P1170084When mom and I took Sophie back to my brother’s house, I learned something new. I learned about Larch trees. My brother has a row of them at the front of his property and I went to explore what mushrooms might be growing beneath them (none).  The tree is a deciduous conifer, meaning that it sheds its leaves (needles) in the fall. It has hard, waterproof wood and is often used in building boats. It smells wonderful, but the best thing was the feel of the needles. They are very very soft!

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Here is Sophie…watching the birds, begging me to get off the deck, and trying out all the seats in mom’s car. She really really wanted to come back with us. It took all three of us to get her out and get Cee Cee in.

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On the way home from Michael’s house, I pulled in to take photos of these awesome weeds. That’s when mom told me that her and dad had rented the house we were parked behind, when they moved back to Alaska in the mid-80’s. Weird, I never knew that and we’ve driven by it a million times. Anyway, cool weeds, huh? Fireweed.

P1170109 My parents rented this house in the mid-80's P1170110Last, but not least, a fresh bouquet of mom’s sweet peas for my sister, Michaela (1964-2012). She gets store-bought flowers from dad in the winter and fresh flowers out of the garden from mom in the summer.

P1170092I hope you enjoyed these snippets.

Patti


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Alaska: A Walk With Mom and The Dogs

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Sophie’s legs on the left, Cee Cee on the right, mom in the middle and gaboodles of mushrooms dot the ground.

We took a break from framing and painting. Our mission was to enjoy some time in the woods with Cee Cee, a Brussels Griffon (possibly part Ewok) and Sophie, a Rottweiler /Pit bull (mostly creampuff). Sophie lives with my brother most of the time, so we picked her up from there and went on our merry way.

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Peters Creek in August is a mushroom haven! I found one of my coolest specimens here. I am certainly no expert, but am learning fast! The info I found says this Coral Fungus, Hericium is very edible and tastes like crab, of all things. And no, I don’t eat wild mushrooms…yet!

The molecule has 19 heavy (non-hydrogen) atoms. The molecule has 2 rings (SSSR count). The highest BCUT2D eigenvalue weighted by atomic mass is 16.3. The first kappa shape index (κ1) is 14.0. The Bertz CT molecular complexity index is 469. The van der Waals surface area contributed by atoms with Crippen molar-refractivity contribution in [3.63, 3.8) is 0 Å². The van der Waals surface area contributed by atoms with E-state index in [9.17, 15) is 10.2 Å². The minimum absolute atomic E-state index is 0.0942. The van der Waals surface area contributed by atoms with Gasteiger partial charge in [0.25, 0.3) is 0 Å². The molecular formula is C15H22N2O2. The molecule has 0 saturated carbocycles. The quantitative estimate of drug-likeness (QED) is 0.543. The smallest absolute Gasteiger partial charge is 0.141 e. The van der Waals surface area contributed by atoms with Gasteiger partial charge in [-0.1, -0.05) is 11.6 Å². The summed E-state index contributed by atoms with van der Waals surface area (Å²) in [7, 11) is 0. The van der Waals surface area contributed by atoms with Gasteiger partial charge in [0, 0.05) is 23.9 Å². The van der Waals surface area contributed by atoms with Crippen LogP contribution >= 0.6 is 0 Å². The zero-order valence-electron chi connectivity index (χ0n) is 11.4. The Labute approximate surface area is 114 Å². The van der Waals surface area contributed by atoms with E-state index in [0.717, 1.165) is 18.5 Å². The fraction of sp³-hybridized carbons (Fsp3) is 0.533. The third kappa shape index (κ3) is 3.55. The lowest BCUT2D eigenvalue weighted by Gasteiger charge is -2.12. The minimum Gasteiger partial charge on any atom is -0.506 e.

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Will check in with more Alaska news soon,

Patti, the ‘shroom hunter

Cee Cee asking for more peanut butter popcorn :)

Cee Cee asking for more peanut butter popcorn 🙂


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Over My Head Again?

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Alaska Visit: August 7-Sept 29, 2014

The days are slow and easy; no care-giving or worry about the physical or emotional pain of a loved one. Mom, dad and I have had a lot of practice living together in this tiny house over the last several years. We all have our own mini orbit and rotate around each other quite smoothly. That’s the slow and easy part of my story.

The crazy over-my-head part includes this art thing. Like her mother before her, my mother is a prolific visual artist. She dabbles in all sorts of painting media; oil, acrylic and water color. Grandma pushed her art even further and used charcoal and chalk also. She worked leather and embossed copper and had her own ceramics shop.

About 25 of Mom’s paintings will be hanging in a gallery/cafe in Eagle River during the month of September. She is a shy and humble artist and will not let me plan a meet and greet opening event. Meanwhile, guess who is framing these paintings? You got it, me.

I have never framed anything in my life, okay, besides a photo or two in a ready-made frame. I was over my head with the first painting. I’ve learned a lot as I moved on to the next and the next. I think I have about 16 finished. I’ll probably go back to the first few and re-do them.

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Mom continues to paint, so the tiny house is filled with framing materials, a large tote of finished work, mom’s easel and paints and brushes, and paintings leaning every which way, in various stages of completeness. Some are even drying out on the deck. Visitors and the three of us have a choice of one or two places to sit, if we are lucky.

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When will this madness end?! Ten more days, and we will take the whole lot to the gallery. I still have to write ads and make a template to label each painting.

The joy here is watching my mom work her talent. Grandma died in 1977, but she is all around; in the smells of paints, the materials all about, and in the similarity of their (mostly) Alaska painting scenes. I lived with my grandma for a month when I was about 14. Her home was filled with the same smells and art materials and inspiration. I’m as inspired and amazed by mom’s talent as I was of grandma’s.

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I’m still deciding whether I should thank or curse my sister who sent me the ticket to be part of this craziness. Maybe a little of both.

Over My Head In Alaska,

Patti